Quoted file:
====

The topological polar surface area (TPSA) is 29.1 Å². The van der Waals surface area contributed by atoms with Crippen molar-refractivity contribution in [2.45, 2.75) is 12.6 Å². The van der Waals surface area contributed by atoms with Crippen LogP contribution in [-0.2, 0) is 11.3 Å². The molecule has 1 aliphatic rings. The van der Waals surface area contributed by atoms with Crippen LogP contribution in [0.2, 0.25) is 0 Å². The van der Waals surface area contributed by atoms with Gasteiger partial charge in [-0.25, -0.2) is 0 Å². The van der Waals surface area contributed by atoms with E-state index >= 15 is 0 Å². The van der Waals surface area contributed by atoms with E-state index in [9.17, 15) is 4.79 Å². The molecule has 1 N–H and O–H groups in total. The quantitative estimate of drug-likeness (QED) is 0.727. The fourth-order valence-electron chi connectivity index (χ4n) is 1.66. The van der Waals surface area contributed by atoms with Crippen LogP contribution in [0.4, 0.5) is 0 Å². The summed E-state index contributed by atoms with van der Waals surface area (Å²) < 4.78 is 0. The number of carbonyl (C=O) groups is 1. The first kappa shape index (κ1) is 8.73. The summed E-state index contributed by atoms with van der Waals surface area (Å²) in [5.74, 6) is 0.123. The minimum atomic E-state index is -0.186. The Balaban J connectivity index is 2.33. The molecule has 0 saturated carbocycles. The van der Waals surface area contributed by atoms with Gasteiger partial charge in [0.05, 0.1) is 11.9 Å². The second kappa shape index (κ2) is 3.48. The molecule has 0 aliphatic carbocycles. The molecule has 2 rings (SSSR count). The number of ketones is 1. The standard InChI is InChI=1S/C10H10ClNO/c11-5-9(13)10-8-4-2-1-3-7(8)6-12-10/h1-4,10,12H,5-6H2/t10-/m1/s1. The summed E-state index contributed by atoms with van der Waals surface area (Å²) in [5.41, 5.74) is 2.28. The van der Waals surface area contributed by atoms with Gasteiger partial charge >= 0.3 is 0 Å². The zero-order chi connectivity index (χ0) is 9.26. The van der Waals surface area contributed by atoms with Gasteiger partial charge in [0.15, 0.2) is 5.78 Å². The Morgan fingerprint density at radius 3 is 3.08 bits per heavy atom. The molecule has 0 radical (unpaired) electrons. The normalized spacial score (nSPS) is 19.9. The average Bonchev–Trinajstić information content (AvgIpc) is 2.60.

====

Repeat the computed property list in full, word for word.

The topological polar surface area (TPSA) is 29.1 Å². The van der Waals surface area contributed by atoms with Crippen molar-refractivity contribution in [2.45, 2.75) is 12.6 Å². The van der Waals surface area contributed by atoms with Crippen LogP contribution in [-0.2, 0) is 11.3 Å². The molecule has 1 aliphatic rings. The van der Waals surface area contributed by atoms with Crippen LogP contribution in [0.2, 0.25) is 0 Å². The van der Waals surface area contributed by atoms with Gasteiger partial charge in [-0.25, -0.2) is 0 Å². The van der Waals surface area contributed by atoms with E-state index >= 15 is 0 Å². The van der Waals surface area contributed by atoms with E-state index in [9.17, 15) is 4.79 Å². The molecule has 1 N–H and O–H groups in total. The quantitative estimate of drug-likeness (QED) is 0.727. The fourth-order valence-electron chi connectivity index (χ4n) is 1.66. The van der Waals surface area contributed by atoms with Crippen LogP contribution in [0.4, 0.5) is 0 Å². The summed E-state index contributed by atoms with van der Waals surface area (Å²) < 4.78 is 0. The number of carbonyl (C=O) groups is 1. The first kappa shape index (κ1) is 8.73. The summed E-state index contributed by atoms with van der Waals surface area (Å²) in [5.74, 6) is 0.123. The minimum atomic E-state index is -0.186. The Balaban J connectivity index is 2.33. The molecule has 0 saturated carbocycles. The van der Waals surface area contributed by atoms with Gasteiger partial charge in [0.05, 0.1) is 11.9 Å². The second kappa shape index (κ2) is 3.48. The molecule has 0 aliphatic carbocycles. The molecule has 2 rings (SSSR count). The number of ketones is 1. The standard InChI is InChI=1S/C10H10ClNO/c11-5-9(13)10-8-4-2-1-3-7(8)6-12-10/h1-4,10,12H,5-6H2/t10-/m1/s1. The summed E-state index contributed by atoms with van der Waals surface area (Å²) in [5.41, 5.74) is 2.28. The van der Waals surface area contributed by atoms with Gasteiger partial charge >= 0.3 is 0 Å². The zero-order chi connectivity index (χ0) is 9.26. The van der Waals surface area contributed by atoms with Gasteiger partial charge in [0.15, 0.2) is 5.78 Å². The Morgan fingerprint density at radius 3 is 3.08 bits per heavy atom. The molecule has 0 radical (unpaired) electrons. The normalized spacial score (nSPS) is 19.9. The average Bonchev–Trinajstić information content (AvgIpc) is 2.60.